Investigations into Fuel Additive Induced Power Gain in the CEC F-98-08 DW10B Injector Fouling Engine Test

Paper #:
  • 2014-01-2721

Published:
  • 2014-10-13
Citation:
Barbour, R., Quigley, R., and Panesar, A., "Investigations into Fuel Additive Induced Power Gain in the CEC F-98-08 DW10B Injector Fouling Engine Test," SAE Technical Paper 2014-01-2721, 2014, https://doi.org/10.4271/2014-01-2721.
Pages:
12
Abstract:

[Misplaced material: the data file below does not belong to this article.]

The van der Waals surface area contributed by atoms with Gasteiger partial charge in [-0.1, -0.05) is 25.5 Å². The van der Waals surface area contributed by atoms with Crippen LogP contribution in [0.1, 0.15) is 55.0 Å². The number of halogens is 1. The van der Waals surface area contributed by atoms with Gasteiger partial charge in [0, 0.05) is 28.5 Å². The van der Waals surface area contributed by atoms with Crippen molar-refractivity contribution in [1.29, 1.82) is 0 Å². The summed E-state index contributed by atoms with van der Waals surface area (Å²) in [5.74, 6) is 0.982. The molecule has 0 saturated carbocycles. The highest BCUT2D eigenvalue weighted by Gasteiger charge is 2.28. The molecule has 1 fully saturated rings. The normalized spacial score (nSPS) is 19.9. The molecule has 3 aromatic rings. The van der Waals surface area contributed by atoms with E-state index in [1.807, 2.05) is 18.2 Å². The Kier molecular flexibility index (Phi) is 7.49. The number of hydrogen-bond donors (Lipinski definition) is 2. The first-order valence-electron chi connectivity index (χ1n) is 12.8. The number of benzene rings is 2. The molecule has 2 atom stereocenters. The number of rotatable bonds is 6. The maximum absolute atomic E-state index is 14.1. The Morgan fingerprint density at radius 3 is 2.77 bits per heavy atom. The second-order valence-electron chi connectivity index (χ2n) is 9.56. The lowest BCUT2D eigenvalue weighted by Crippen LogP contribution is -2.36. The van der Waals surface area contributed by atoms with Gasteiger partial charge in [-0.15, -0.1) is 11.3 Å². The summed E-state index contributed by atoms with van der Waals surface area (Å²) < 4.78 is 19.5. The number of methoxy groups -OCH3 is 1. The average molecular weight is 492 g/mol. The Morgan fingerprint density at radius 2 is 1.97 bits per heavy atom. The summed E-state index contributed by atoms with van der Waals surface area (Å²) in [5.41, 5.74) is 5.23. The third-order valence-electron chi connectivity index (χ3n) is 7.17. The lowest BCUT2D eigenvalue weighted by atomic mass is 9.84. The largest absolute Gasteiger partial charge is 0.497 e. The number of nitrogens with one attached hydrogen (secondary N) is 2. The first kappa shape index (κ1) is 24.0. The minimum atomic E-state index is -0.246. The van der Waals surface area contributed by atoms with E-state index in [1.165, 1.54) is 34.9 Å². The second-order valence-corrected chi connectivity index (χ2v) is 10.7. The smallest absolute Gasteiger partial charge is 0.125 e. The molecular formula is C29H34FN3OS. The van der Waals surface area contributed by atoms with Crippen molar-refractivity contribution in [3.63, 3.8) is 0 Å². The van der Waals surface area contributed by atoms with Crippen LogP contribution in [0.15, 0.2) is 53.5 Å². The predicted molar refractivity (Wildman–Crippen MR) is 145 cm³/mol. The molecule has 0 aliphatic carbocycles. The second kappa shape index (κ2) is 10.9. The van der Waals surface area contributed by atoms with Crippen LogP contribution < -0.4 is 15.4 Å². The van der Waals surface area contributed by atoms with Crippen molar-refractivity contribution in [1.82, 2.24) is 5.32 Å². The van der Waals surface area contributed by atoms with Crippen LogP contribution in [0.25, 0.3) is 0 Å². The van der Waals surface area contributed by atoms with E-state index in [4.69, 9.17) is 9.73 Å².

Diesel powered vehicles have grown in popularity over the last 15 years due to the introduction of advanced, high pressure, direct injection fuel systems that enable improved emissions, power and a more desirable driving experience. However, such vehicles only perform optimally when the fuel system is in a clean condition. When deposits form inside the injector nozzle holes, a measurable deterioration in power is observed. The CEC F-98-08 Peugeot DW10 engine test was introduced in 2008 in order to evaluate the nozzle fouling propensity of fuels and the beneficial effect of deposit control additives. Papers have been published demonstrating such effects, in particular the propensity of zinc and biodiesel contaminants to cause injector fouling and the performance of additives in both deposit control (keep clean) and removal (clean-up) modes. While running such tests with an advanced, proprietary deposit control additive, both the fuel flow (kg/hr) and engine power (kW) measured with the additised fuel were higher than the corresponding measurements made at the start of test with clean injectors running on base fuel. This apparent increase in fuel flow and gain in engine power (beyond the baseline level) was intriguing, so further studies were conducted to explore this phenomenon in more detail.This paper will report on the investigation conducted into this phenomenon, referred to here as ‘power gain’. A series of DW10 engine test results will be shown that confirm that this is a real effect arising from the presence of a proprietary deposit control additive chemistry, and since it is observed with clean injectors, cannot be attributed to the removal of nozzle hole deposits. Alternating between proprietary additive-treated and untreated fuels shows that the increase in fuel flow and gain in power is reversible, repeatable and dependent on dosing with the proprietary additive. Further engine tests have shown that the effect is dose rate dependent and occurs in both mineral and biodiesel containing fuels. Furthermore, neither traditional PIBSI type deposit control additives nor other multi-functional additive co-components show this effect. Further work is now taking place to explore this phenomenon in other engine and injector technologies.
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